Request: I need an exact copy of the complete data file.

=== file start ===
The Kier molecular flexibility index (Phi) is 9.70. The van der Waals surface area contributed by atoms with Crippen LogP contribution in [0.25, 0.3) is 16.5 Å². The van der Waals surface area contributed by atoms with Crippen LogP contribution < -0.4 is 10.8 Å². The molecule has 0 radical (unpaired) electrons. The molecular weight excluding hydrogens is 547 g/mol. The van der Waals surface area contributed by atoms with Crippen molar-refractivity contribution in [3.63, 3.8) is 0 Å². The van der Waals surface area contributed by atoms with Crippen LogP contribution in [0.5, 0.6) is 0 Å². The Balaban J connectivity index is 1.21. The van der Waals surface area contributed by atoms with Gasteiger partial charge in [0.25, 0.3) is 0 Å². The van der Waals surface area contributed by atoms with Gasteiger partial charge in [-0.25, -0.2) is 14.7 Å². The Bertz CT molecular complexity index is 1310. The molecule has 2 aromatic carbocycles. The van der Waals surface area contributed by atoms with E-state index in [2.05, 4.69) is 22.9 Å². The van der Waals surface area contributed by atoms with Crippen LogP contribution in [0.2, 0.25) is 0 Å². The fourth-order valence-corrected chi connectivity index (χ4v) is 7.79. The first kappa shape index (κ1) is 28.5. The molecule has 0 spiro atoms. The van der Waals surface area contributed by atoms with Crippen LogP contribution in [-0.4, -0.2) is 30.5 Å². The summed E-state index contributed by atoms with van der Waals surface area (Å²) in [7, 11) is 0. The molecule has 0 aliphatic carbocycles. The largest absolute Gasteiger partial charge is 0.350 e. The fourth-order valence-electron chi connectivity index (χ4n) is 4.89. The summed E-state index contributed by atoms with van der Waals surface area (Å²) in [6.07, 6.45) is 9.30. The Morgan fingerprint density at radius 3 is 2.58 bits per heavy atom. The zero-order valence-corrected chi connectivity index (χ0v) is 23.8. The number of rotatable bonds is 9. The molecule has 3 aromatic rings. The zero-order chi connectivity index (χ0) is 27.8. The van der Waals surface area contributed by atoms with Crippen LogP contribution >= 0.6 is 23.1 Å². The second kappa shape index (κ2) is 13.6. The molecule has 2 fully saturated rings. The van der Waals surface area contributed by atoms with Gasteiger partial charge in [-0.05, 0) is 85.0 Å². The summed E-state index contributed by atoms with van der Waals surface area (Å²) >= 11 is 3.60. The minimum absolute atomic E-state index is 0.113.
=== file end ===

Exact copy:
The Kier molecular flexibility index (Phi) is 9.70. The van der Waals surface area contributed by atoms with Crippen LogP contribution in [0.25, 0.3) is 16.5 Å². The van der Waals surface area contributed by atoms with Crippen LogP contribution < -0.4 is 10.8 Å². The molecule has 0 radical (unpaired) electrons. The molecular weight excluding hydrogens is 547 g/mol. The van der Waals surface area contributed by atoms with Crippen molar-refractivity contribution in [3.63, 3.8) is 0 Å². The van der Waals surface area contributed by atoms with Crippen LogP contribution in [0.5, 0.6) is 0 Å². The Balaban J connectivity index is 1.21. The van der Waals surface area contributed by atoms with Gasteiger partial charge in [0.25, 0.3) is 0 Å². The van der Waals surface area contributed by atoms with Gasteiger partial charge in [-0.25, -0.2) is 14.7 Å². The Bertz CT molecular complexity index is 1310. The molecule has 2 aromatic carbocycles. The van der Waals surface area contributed by atoms with E-state index in [2.05, 4.69) is 22.9 Å². The van der Waals surface area contributed by atoms with Crippen LogP contribution in [0.2, 0.25) is 0 Å². The fourth-order valence-corrected chi connectivity index (χ4v) is 7.79. The first kappa shape index (κ1) is 28.5. The molecule has 0 spiro atoms. The van der Waals surface area contributed by atoms with Crippen LogP contribution in [-0.4, -0.2) is 30.5 Å². The summed E-state index contributed by atoms with van der Waals surface area (Å²) in [7, 11) is 0. The molecule has 0 aliphatic carbocycles. The largest absolute Gasteiger partial charge is 0.350 e. The fourth-order valence-electron chi connectivity index (χ4n) is 4.89. The summed E-state index contributed by atoms with van der Waals surface area (Å²) in [6.07, 6.45) is 9.30. The Morgan fingerprint density at radius 3 is 2.58 bits per heavy atom. The zero-order valence-corrected chi connectivity index (χ0v) is 23.8. The number of rotatable bonds is 9. The molecule has 3 aromatic rings. The zero-order chi connectivity index (χ0) is 27.8. The van der Waals surface area contributed by atoms with Crippen LogP contribution >= 0.6 is 23.1 Å². The second kappa shape index (κ2) is 13.6. The molecule has 2 fully saturated rings. The van der Waals surface area contributed by atoms with Gasteiger partial charge in [-0.05, 0) is 85.0 Å². The summed E-state index contributed by atoms with van der Waals surface area (Å²) >= 11 is 3.60. The minimum absolute atomic E-state index is 0.113.